AP News

Aid, outreach credited for Neb. college attendance


LINCOLN, Neb. (AP) — An effort to increase financial aid and outreach programs for Nebraska high school students has helped increase the numbers of those pursuing a two- or four-year degree, college administrators said Thursday.

Administrators from the University of Nebraska and the state's colleges said a grant program aimed at high schools has allowed more of the state's students to make campus visits.

The University of Nebraska and state and community colleges also pointed to offer tuition assistance and a two-year tuition freeze approved by the state this year.

Nearly 65 percent of Nebraska high school students went to college in fall 2006, with the state ranking 19th nationally. Nebraska climbed to 7th place in 2010, with nearly 70 percent of high school students enrolling in college, according to the newest available data in a 2013 report from Nebraska's Coordinating Commission for Postsecondary Education.

"A key factor in sustaining and improving this ranking is for students to visit a college or colleges of their choice," Nebraska Gov. Dave Heineman said during a news conference at the University of Nebraska-Lincoln. "The likelihood of a student attending college increases dramatically if that student has made at least one college visit."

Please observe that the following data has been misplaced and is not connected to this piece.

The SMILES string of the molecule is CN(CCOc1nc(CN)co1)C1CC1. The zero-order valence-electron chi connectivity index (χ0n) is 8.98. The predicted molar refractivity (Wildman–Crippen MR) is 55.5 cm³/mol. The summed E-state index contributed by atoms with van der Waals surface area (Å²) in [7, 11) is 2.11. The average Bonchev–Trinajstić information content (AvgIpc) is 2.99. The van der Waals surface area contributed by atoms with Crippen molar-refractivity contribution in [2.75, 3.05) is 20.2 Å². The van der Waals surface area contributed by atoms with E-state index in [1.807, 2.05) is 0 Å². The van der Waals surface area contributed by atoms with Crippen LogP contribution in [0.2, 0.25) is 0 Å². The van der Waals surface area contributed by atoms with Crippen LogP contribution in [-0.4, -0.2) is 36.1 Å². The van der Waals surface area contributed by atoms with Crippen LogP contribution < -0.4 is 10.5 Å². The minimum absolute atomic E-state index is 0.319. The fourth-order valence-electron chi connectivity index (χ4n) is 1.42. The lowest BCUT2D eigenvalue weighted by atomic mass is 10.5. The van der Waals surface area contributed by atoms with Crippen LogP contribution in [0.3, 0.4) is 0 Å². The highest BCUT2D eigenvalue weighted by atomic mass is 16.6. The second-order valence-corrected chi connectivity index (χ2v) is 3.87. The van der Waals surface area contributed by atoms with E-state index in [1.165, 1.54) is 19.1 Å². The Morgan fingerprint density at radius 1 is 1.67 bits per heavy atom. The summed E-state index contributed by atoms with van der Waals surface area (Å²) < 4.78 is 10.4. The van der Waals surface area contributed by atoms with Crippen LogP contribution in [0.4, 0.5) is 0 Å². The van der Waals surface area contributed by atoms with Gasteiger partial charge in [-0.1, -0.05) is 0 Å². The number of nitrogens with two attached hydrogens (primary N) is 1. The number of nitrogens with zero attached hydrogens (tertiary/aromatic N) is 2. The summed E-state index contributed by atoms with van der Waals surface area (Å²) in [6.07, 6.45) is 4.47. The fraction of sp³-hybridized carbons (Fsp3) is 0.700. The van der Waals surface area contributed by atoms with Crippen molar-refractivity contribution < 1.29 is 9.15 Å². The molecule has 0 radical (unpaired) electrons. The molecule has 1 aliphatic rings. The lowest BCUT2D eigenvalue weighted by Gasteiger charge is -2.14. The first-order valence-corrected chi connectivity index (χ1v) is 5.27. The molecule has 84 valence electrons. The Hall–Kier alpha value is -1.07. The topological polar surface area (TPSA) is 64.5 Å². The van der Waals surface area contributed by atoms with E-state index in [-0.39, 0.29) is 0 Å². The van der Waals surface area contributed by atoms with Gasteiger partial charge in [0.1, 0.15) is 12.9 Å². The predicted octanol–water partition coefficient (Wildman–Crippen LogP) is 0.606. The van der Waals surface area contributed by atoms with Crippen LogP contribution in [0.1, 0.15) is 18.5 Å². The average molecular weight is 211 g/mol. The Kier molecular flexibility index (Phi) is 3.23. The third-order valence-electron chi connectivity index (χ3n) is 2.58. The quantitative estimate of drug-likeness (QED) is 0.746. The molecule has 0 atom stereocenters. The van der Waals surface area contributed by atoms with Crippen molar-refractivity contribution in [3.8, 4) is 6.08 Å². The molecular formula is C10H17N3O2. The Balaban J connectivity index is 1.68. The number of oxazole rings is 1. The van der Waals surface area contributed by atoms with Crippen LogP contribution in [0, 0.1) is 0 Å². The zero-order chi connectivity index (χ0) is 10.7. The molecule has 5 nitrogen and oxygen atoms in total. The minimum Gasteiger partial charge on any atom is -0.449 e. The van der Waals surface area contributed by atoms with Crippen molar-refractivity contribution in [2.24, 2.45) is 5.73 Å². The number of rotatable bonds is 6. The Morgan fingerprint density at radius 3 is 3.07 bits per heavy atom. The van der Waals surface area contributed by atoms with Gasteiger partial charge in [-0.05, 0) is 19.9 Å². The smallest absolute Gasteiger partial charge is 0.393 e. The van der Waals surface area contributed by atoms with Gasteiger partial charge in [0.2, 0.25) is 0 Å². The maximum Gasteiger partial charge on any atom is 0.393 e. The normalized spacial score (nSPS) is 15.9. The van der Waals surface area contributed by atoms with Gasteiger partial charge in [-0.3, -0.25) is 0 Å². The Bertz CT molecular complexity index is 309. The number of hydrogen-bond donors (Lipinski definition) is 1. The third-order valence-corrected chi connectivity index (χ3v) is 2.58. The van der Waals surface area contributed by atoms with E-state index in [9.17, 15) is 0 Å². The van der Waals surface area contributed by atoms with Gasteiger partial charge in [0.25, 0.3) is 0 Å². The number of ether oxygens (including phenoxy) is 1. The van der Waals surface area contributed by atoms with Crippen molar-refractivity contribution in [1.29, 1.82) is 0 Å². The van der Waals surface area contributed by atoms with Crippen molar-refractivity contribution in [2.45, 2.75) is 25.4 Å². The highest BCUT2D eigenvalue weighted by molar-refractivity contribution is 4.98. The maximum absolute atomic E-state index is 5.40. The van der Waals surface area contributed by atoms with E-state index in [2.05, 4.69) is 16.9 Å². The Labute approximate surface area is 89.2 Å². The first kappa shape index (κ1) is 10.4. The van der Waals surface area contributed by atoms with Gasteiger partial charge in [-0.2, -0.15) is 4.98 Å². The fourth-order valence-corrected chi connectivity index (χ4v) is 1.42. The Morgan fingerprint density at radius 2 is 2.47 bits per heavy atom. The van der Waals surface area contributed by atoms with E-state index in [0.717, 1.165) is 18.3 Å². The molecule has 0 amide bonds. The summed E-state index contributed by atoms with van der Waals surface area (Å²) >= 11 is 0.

The effort is part of the Nebraska P-16 Initiative, a joint effort of 27 business, government and education groups to improve student achievement. The University of Nebraska has maintained below-average tuition compared to peer institutions, and took $10.4 million from its operating budget in 2011 to pay for need-based financial aid.

Earlier this year, lawmakers approved $62.1 million in Heineman's proposed budget for a two-year tuition freeze at the University of Nebraska. The budget also included $6.2 million for the Nebraska State College System.

University of Nebraska President J.B. Milliken said students weigh a combination of factors, including affordability and financial, when selecting a college.

"These are critical questions that families have to grapple with when visiting colleges," he said.

The campus visits are particularly important for students who may have little to no familiarity with higher education, said Jacque Carter, the president at Doane College in Crete.

"It is especially important for first-generation college students who might have uncertainty about whether they can attain a college degree," Carter said.


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